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Sather Financial Group

120 E Constitution St
Victoria, TX 77901

(361) 570-1800


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Planning For Retirement

We recently met with Herman to discuss retirement planning options.

Herman nervously laughed and said, “I figured you’d just tell me to keep working, live below my means and that we could not afford to retire.”

It’s not that simple. Retirement means different things for different people and it’s not only about money. Often, it is about security, power, comfort and fear.

Although there are many good reasons to keep working, people have health issues, become burned out, or job opportunities go away. Under these circumstances, one must assess options, determine what matters most and how to afford life under these specifics.

Furthermore, people want to be very precise with retirement planning. Be careful with answers that deliver “false precision.” There are too many variables to have an exact answer. Instead, we attempt to build in a “margin of safety.”

Herman asked what this meant.

We explained that when retirement planning is done correctly, you anticipate the unanticipated and recognize things pop up over a 30-year retirement.

Specifically, we suggested that Herman start tracking his budget a year or two before actually retiring. In the process, he should separate between necessities and discretionary items. Most retirees spend a similar amount in retirement as you did while still working—it is just on different items.

We also asked Herman to consider what would happen if his health deteriorates. Increasingly, Americans are living decades with chronic illnesses with abnormally high costs. What happens if co-pays, drug costs or physical therapy are higher than anticipated? It is not unusual for health-related expenses to increase 6% to 10% per year—well in-excess of official inflation rates.

What happens if opportunities to work past age 65 don’t exist? What happens if instead of living to age 82 you live to 95? Herman’s eyes got wide as he contemplated a 30-year retirement.

Depending upon specific circumstances, it is a matter of evaluating where you are and what matters most so you can logically assess how to fund it or arrange your life in a manner that works.

In doing so, one of the first things anyone should do is assess social security benefits. Will you claim early benefits at age 62, wait until the age for full benefits, or delay until age 70? Social Security is complex, offering thousands of variations. It is complicated enough that we subscribe to an analytical database that allows us to plug in client specifics and run unlimited possibilities.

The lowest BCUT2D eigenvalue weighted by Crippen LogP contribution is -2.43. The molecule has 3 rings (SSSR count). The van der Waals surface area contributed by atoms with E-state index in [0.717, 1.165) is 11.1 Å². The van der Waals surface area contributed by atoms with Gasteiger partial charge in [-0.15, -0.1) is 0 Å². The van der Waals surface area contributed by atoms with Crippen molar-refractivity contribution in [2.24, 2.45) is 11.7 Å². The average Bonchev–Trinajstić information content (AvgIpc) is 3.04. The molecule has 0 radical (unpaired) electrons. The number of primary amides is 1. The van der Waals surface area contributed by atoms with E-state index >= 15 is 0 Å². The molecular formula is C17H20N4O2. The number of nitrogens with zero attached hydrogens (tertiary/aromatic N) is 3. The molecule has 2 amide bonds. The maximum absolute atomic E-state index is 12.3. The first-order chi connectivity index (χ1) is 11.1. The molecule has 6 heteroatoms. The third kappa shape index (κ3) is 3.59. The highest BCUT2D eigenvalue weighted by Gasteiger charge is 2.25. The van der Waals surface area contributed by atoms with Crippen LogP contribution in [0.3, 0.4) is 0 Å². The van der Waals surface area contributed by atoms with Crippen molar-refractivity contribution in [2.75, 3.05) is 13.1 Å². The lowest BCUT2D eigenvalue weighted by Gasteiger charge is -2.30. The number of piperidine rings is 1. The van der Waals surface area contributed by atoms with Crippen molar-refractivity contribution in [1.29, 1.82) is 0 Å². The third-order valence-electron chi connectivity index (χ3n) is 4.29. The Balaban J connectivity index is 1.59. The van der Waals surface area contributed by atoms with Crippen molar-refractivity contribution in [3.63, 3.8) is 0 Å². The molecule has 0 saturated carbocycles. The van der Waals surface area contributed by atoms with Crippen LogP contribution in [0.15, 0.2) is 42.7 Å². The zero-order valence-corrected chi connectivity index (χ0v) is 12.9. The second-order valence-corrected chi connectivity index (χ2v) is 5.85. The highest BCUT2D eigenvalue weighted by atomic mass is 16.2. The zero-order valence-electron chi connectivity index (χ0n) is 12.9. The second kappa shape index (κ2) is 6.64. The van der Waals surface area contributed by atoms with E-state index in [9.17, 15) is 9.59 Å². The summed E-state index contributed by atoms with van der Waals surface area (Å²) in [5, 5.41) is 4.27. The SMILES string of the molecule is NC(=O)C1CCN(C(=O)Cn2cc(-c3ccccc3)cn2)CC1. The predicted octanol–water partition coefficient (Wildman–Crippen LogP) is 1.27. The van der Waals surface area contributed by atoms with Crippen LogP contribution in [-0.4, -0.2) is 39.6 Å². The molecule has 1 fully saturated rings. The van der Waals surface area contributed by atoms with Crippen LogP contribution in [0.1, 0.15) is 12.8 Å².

Do you have a teacher, railroad, municipal or corporate pension? How much will that provide and will you take a single life or joint life payout? Or, do you have the option of rolling the benefit to an IRA? Have you determined if you will be subject to a pension offset?

How long will you live? If a couple both make it to age 65, statistically there is a 90% chance one will make it to age 80 and a 48% chance one will live to age 90.

Life span is always a difficult variable when giving professional advice. If you know exactly when you’ll depart this earth, then it is just a matter of relatively straight-forward math. However, if you’re unsure if you’ll pass away at 75 or 95, then the math will be considerably different. It is significantly more difficult once you start assessing joint life spans.

Where will you live? Will you stay in the house you raised four kids in? Or, will you downsize to an apartment, a much smaller house or a retirement community? Will you live in a high-cost state or one with no state income tax?

How will you get around? Will you have public transportation available to you or some other transportation service?

What will happen if you require long-term care? The average stay in long-term care is about three to four years.

How much can you withdraw from your retirement savings without depleting it? Do you want to leave an inheritance to someone?

As we ran through numerous issues, Herman stepped back realizing there was much to consider. In the process, he recognized there is no one-size-fits-all retirement. However, given enough time and a logical, proactive plan he could start assessing the variables. This would give him the best opportunity for a comfortable retirement relative to his specific needs and family circumstances.

Dave Sather is a Certified Financial Planner and owner of Sather Financial Group. His column, Money Matters, publishes every other week.